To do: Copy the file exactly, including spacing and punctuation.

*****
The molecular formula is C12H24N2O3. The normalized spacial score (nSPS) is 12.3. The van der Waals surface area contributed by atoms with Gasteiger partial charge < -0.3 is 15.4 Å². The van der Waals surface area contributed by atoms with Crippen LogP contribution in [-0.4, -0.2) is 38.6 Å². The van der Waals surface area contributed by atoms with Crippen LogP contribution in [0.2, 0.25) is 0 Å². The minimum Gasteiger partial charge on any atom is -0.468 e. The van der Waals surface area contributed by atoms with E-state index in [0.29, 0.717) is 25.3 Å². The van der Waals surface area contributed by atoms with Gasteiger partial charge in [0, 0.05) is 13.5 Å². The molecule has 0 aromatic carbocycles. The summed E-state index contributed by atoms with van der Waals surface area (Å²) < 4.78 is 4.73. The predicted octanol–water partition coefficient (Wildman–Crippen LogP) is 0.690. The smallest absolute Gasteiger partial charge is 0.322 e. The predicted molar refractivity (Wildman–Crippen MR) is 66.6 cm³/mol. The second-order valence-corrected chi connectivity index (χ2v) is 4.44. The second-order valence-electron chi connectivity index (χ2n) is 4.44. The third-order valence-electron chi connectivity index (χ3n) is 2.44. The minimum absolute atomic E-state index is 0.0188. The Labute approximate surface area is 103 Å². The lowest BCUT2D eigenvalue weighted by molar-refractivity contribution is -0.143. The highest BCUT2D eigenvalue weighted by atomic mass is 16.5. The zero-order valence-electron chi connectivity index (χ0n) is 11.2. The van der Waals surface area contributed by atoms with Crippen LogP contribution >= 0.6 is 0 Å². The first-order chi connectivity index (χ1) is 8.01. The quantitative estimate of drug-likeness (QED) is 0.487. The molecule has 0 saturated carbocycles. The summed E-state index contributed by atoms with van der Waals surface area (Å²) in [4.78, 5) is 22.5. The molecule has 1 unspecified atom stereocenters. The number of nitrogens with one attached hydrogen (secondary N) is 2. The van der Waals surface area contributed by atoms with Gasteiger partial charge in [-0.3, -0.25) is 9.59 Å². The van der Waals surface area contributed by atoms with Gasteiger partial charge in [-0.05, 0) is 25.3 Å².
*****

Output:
The molecular formula is C12H24N2O3. The normalized spacial score (nSPS) is 12.3. The van der Waals surface area contributed by atoms with Gasteiger partial charge < -0.3 is 15.4 Å². The van der Waals surface area contributed by atoms with Crippen LogP contribution in [-0.4, -0.2) is 38.6 Å². The van der Waals surface area contributed by atoms with Crippen LogP contribution in [0.2, 0.25) is 0 Å². The minimum Gasteiger partial charge on any atom is -0.468 e. The van der Waals surface area contributed by atoms with E-state index in [0.29, 0.717) is 25.3 Å². The van der Waals surface area contributed by atoms with Gasteiger partial charge in [0, 0.05) is 13.5 Å². The molecule has 0 aromatic carbocycles. The summed E-state index contributed by atoms with van der Waals surface area (Å²) < 4.78 is 4.73. The predicted octanol–water partition coefficient (Wildman–Crippen LogP) is 0.690. The smallest absolute Gasteiger partial charge is 0.322 e. The predicted molar refractivity (Wildman–Crippen MR) is 66.6 cm³/mol. The second-order valence-corrected chi connectivity index (χ2v) is 4.44. The second-order valence-electron chi connectivity index (χ2n) is 4.44. The third-order valence-electron chi connectivity index (χ3n) is 2.44. The minimum absolute atomic E-state index is 0.0188. The Labute approximate surface area is 103 Å². The lowest BCUT2D eigenvalue weighted by molar-refractivity contribution is -0.143. The highest BCUT2D eigenvalue weighted by atomic mass is 16.5. The zero-order valence-electron chi connectivity index (χ0n) is 11.2. The van der Waals surface area contributed by atoms with Crippen LogP contribution >= 0.6 is 0 Å². The first-order chi connectivity index (χ1) is 8.01. The quantitative estimate of drug-likeness (QED) is 0.487. The molecule has 0 saturated carbocycles. The summed E-state index contributed by atoms with van der Waals surface area (Å²) in [4.78, 5) is 22.5. The molecule has 1 unspecified atom stereocenters. The number of nitrogens with one attached hydrogen (secondary N) is 2. The van der Waals surface area contributed by atoms with Gasteiger partial charge in [-0.3, -0.25) is 9.59 Å². The van der Waals surface area contributed by atoms with Gasteiger partial charge in [-0.05, 0) is 25.3 Å².